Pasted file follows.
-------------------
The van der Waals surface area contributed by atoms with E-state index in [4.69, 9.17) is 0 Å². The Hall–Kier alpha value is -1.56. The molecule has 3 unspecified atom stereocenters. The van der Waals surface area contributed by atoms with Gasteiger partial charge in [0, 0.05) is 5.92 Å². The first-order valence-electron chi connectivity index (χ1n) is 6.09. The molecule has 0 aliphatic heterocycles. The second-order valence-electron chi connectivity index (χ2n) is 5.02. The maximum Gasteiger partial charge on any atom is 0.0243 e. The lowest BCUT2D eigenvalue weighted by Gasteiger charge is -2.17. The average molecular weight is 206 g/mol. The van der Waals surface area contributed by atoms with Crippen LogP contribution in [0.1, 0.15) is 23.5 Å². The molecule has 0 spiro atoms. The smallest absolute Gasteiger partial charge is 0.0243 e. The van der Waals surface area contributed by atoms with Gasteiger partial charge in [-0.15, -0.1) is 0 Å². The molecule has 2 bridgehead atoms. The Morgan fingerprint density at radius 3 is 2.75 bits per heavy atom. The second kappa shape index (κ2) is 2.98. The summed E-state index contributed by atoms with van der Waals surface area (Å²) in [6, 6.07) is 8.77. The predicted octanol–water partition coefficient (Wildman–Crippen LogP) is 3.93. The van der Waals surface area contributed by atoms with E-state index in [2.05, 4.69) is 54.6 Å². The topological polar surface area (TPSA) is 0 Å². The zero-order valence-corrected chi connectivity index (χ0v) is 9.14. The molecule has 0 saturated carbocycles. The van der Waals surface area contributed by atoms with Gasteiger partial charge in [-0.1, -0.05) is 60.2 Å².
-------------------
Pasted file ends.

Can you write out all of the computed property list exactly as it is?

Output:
The van der Waals surface area contributed by atoms with E-state index in [4.69, 9.17) is 0 Å². The Hall–Kier alpha value is -1.56. The molecule has 3 unspecified atom stereocenters. The van der Waals surface area contributed by atoms with Gasteiger partial charge in [0, 0.05) is 5.92 Å². The first-order valence-electron chi connectivity index (χ1n) is 6.09. The molecule has 0 aliphatic heterocycles. The second-order valence-electron chi connectivity index (χ2n) is 5.02. The maximum Gasteiger partial charge on any atom is 0.0243 e. The lowest BCUT2D eigenvalue weighted by Gasteiger charge is -2.17. The average molecular weight is 206 g/mol. The van der Waals surface area contributed by atoms with Crippen LogP contribution in [0.1, 0.15) is 23.5 Å². The molecule has 0 spiro atoms. The smallest absolute Gasteiger partial charge is 0.0243 e. The van der Waals surface area contributed by atoms with Gasteiger partial charge in [-0.15, -0.1) is 0 Å². The molecule has 2 bridgehead atoms. The Morgan fingerprint density at radius 3 is 2.75 bits per heavy atom. The second kappa shape index (κ2) is 2.98. The summed E-state index contributed by atoms with van der Waals surface area (Å²) in [6, 6.07) is 8.77. The predicted octanol–water partition coefficient (Wildman–Crippen LogP) is 3.93. The van der Waals surface area contributed by atoms with E-state index in [2.05, 4.69) is 54.6 Å². The topological polar surface area (TPSA) is 0 Å². The zero-order valence-corrected chi connectivity index (χ0v) is 9.14. The molecule has 0 saturated carbocycles. The van der Waals surface area contributed by atoms with Gasteiger partial charge in [-0.1, -0.05) is 60.2 Å².